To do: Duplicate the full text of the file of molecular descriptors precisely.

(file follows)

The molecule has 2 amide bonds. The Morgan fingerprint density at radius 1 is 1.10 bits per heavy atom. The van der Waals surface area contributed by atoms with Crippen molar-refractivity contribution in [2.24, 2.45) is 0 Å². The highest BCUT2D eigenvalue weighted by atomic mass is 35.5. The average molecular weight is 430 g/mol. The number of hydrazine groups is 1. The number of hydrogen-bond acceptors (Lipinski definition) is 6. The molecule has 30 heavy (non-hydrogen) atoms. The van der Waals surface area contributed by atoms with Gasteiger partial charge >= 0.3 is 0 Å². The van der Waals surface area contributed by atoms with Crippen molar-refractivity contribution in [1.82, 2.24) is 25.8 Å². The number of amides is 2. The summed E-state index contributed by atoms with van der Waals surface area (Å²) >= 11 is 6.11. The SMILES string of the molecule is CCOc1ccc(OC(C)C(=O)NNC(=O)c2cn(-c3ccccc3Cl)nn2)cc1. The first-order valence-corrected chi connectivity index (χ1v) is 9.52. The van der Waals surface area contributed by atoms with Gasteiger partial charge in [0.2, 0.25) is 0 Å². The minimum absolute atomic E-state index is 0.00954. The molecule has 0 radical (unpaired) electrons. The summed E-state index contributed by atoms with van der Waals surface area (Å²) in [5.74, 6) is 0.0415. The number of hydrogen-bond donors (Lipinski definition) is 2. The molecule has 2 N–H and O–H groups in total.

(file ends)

The molecule has 2 amide bonds. The Morgan fingerprint density at radius 1 is 1.10 bits per heavy atom. The van der Waals surface area contributed by atoms with Crippen molar-refractivity contribution in [2.24, 2.45) is 0 Å². The highest BCUT2D eigenvalue weighted by atomic mass is 35.5. The average molecular weight is 430 g/mol. The number of hydrazine groups is 1. The number of hydrogen-bond acceptors (Lipinski definition) is 6. The molecule has 30 heavy (non-hydrogen) atoms. The van der Waals surface area contributed by atoms with Gasteiger partial charge >= 0.3 is 0 Å². The van der Waals surface area contributed by atoms with Crippen molar-refractivity contribution in [1.82, 2.24) is 25.8 Å². The number of amides is 2. The summed E-state index contributed by atoms with van der Waals surface area (Å²) >= 11 is 6.11. The SMILES string of the molecule is CCOc1ccc(OC(C)C(=O)NNC(=O)c2cn(-c3ccccc3Cl)nn2)cc1. The first-order valence-corrected chi connectivity index (χ1v) is 9.52. The van der Waals surface area contributed by atoms with Gasteiger partial charge in [0.2, 0.25) is 0 Å². The minimum absolute atomic E-state index is 0.00954. The molecule has 0 radical (unpaired) electrons. The summed E-state index contributed by atoms with van der Waals surface area (Å²) in [5.74, 6) is 0.0415. The number of hydrogen-bond donors (Lipinski definition) is 2. The molecule has 2 N–H and O–H groups in total.